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    ABSTRACT: The emergence of axonal filopodia is the first step in the formation of axon collateral branches. In vitro, axonal filopodia emerge from precursor cytoskeletal structures termed actin patches. However, nothing is known about the cytoskeletal dynamics of the axon leading to the formation of filopodia in the relevant tissue environment. In this study we investigated the role of the actin nucleating Arp2/3 complex in the formation of sensory axon actin patches, filopodia, and branches. By combining in ovo chicken embryo electroporation mediated gene delivery with a novel acute ex vivo spinal cord preparation, we demonstrate that actin patches form along sensory axons and give rise to filopodia in situ. Inhibition of Arp2/3 complex function in vitro and in vivo decreases the number of axonal filopodia. In vitro, Arp2/3 complex subunits and upstream regulators localize to actin patches. Analysis of the organization of actin filaments in actin patches using platinum replica electron microscopy reveals that patches consist of networks of actin filaments, and filaments in axonal filopodia exhibit an organization consistent with the Arp2/3-based convergent elongation mechanism. Nerve growth factor (NGF) promotes formation of axonal filopodia and branches through phosphoinositide 3-kinase (PI3K). Inhibition of the Arp2/3 complex impairs NGF/PI3K-induced formation of axonal actin patches, filopodia, and the formation of collateral branches. Collectively, these data reveal that the Arp2/3 complex contributes to the formation of axon collateral branches through its involvement in the formation of actin patches leading to the emergence of axonal filopodia.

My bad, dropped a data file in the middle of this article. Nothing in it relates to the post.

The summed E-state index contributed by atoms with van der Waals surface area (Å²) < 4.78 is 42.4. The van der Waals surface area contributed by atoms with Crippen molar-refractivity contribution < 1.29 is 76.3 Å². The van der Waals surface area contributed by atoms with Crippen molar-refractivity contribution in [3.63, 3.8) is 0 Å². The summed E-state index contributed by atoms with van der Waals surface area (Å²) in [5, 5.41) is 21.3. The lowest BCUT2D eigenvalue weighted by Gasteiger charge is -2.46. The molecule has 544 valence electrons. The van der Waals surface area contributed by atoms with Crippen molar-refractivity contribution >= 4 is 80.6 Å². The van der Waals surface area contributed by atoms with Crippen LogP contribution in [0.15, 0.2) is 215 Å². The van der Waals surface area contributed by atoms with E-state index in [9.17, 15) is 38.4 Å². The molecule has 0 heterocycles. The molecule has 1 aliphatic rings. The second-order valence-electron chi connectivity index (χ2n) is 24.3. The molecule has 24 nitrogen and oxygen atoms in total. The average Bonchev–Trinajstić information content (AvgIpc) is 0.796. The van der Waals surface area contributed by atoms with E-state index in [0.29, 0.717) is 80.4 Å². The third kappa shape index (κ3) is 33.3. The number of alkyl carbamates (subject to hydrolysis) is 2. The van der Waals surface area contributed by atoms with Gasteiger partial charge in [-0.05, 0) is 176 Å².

Developmental Neurobiology 05/2011; 71(9):747-58. · 4.42 Impact Factor
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    Changsong Yang, Tatyana Svitkina
    Nature Cell Biology 01/2011; 13(9):1012-3; author reply 1013-4. · 20.76 Impact Factor